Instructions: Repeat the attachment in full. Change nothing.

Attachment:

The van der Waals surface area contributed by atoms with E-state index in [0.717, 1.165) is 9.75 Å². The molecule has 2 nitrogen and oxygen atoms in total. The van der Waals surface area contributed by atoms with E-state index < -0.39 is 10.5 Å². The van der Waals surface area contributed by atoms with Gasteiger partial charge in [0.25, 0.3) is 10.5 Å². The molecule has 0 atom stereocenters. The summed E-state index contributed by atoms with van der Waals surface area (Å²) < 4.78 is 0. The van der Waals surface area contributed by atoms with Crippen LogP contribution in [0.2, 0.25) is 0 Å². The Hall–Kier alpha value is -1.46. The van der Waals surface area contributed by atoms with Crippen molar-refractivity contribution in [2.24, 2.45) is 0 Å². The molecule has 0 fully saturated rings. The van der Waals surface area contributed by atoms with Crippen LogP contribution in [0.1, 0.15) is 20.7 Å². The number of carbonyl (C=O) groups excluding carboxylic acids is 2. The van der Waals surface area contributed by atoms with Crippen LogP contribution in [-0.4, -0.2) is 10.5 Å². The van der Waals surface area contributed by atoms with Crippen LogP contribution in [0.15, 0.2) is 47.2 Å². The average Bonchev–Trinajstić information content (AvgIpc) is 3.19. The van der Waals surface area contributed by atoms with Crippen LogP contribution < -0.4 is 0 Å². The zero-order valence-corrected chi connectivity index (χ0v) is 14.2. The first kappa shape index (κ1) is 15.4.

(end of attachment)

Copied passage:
The van der Waals surface area contributed by atoms with E-state index in [0.717, 1.165) is 9.75 Å². The molecule has 2 nitrogen and oxygen atoms in total. The van der Waals surface area contributed by atoms with E-state index < -0.39 is 10.5 Å². The van der Waals surface area contributed by atoms with Gasteiger partial charge in [0.25, 0.3) is 10.5 Å². The molecule has 0 atom stereocenters. The summed E-state index contributed by atoms with van der Waals surface area (Å²) < 4.78 is 0. The van der Waals surface area contributed by atoms with Crippen LogP contribution in [0.2, 0.25) is 0 Å². The Hall–Kier alpha value is -1.46. The van der Waals surface area contributed by atoms with Crippen molar-refractivity contribution in [2.24, 2.45) is 0 Å². The molecule has 0 fully saturated rings. The van der Waals surface area contributed by atoms with Crippen LogP contribution in [0.1, 0.15) is 20.7 Å². The number of carbonyl (C=O) groups excluding carboxylic acids is 2. The van der Waals surface area contributed by atoms with Crippen LogP contribution in [-0.4, -0.2) is 10.5 Å². The van der Waals surface area contributed by atoms with Crippen LogP contribution in [0.15, 0.2) is 47.2 Å². The average Bonchev–Trinajstić information content (AvgIpc) is 3.19. The van der Waals surface area contributed by atoms with Crippen LogP contribution < -0.4 is 0 Å². The zero-order valence-corrected chi connectivity index (χ0v) is 14.2. The first kappa shape index (κ1) is 15.4.